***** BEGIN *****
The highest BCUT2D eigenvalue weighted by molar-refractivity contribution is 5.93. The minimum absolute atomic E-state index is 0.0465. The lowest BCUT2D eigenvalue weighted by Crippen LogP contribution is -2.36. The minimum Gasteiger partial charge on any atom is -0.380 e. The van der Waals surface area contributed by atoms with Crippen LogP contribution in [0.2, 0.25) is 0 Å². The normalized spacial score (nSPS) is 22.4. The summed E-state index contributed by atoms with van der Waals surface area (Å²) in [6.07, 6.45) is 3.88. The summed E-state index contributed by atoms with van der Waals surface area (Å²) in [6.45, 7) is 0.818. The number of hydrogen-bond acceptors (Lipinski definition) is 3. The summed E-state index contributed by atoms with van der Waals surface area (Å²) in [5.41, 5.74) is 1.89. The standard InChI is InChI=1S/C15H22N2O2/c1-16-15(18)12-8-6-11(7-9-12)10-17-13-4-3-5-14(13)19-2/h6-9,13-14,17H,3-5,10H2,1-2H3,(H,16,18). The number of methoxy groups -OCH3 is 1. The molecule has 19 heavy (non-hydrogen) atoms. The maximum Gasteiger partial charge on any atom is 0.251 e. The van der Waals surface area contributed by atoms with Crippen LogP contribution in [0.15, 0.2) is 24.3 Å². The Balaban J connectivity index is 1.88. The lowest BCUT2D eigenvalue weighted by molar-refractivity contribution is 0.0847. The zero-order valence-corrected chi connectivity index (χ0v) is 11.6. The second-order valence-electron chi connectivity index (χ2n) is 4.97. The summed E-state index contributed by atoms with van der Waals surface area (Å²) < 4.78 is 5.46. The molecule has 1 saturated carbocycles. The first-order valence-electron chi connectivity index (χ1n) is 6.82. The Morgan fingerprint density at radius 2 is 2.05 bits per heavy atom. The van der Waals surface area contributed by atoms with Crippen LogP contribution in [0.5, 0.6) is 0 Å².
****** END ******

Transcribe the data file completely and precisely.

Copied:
The highest BCUT2D eigenvalue weighted by molar-refractivity contribution is 5.93. The minimum absolute atomic E-state index is 0.0465. The lowest BCUT2D eigenvalue weighted by Crippen LogP contribution is -2.36. The minimum Gasteiger partial charge on any atom is -0.380 e. The van der Waals surface area contributed by atoms with Crippen LogP contribution in [0.2, 0.25) is 0 Å². The normalized spacial score (nSPS) is 22.4. The summed E-state index contributed by atoms with van der Waals surface area (Å²) in [6.07, 6.45) is 3.88. The summed E-state index contributed by atoms with van der Waals surface area (Å²) in [6.45, 7) is 0.818. The number of hydrogen-bond acceptors (Lipinski definition) is 3. The summed E-state index contributed by atoms with van der Waals surface area (Å²) in [5.41, 5.74) is 1.89. The standard InChI is InChI=1S/C15H22N2O2/c1-16-15(18)12-8-6-11(7-9-12)10-17-13-4-3-5-14(13)19-2/h6-9,13-14,17H,3-5,10H2,1-2H3,(H,16,18). The number of methoxy groups -OCH3 is 1. The molecule has 19 heavy (non-hydrogen) atoms. The maximum Gasteiger partial charge on any atom is 0.251 e. The van der Waals surface area contributed by atoms with Crippen LogP contribution in [0.15, 0.2) is 24.3 Å². The Balaban J connectivity index is 1.88. The lowest BCUT2D eigenvalue weighted by molar-refractivity contribution is 0.0847. The zero-order valence-corrected chi connectivity index (χ0v) is 11.6. The second-order valence-electron chi connectivity index (χ2n) is 4.97. The summed E-state index contributed by atoms with van der Waals surface area (Å²) < 4.78 is 5.46. The molecule has 1 saturated carbocycles. The first-order valence-electron chi connectivity index (χ1n) is 6.82. The Morgan fingerprint density at radius 2 is 2.05 bits per heavy atom. The van der Waals surface area contributed by atoms with Crippen LogP contribution in [0.5, 0.6) is 0 Å².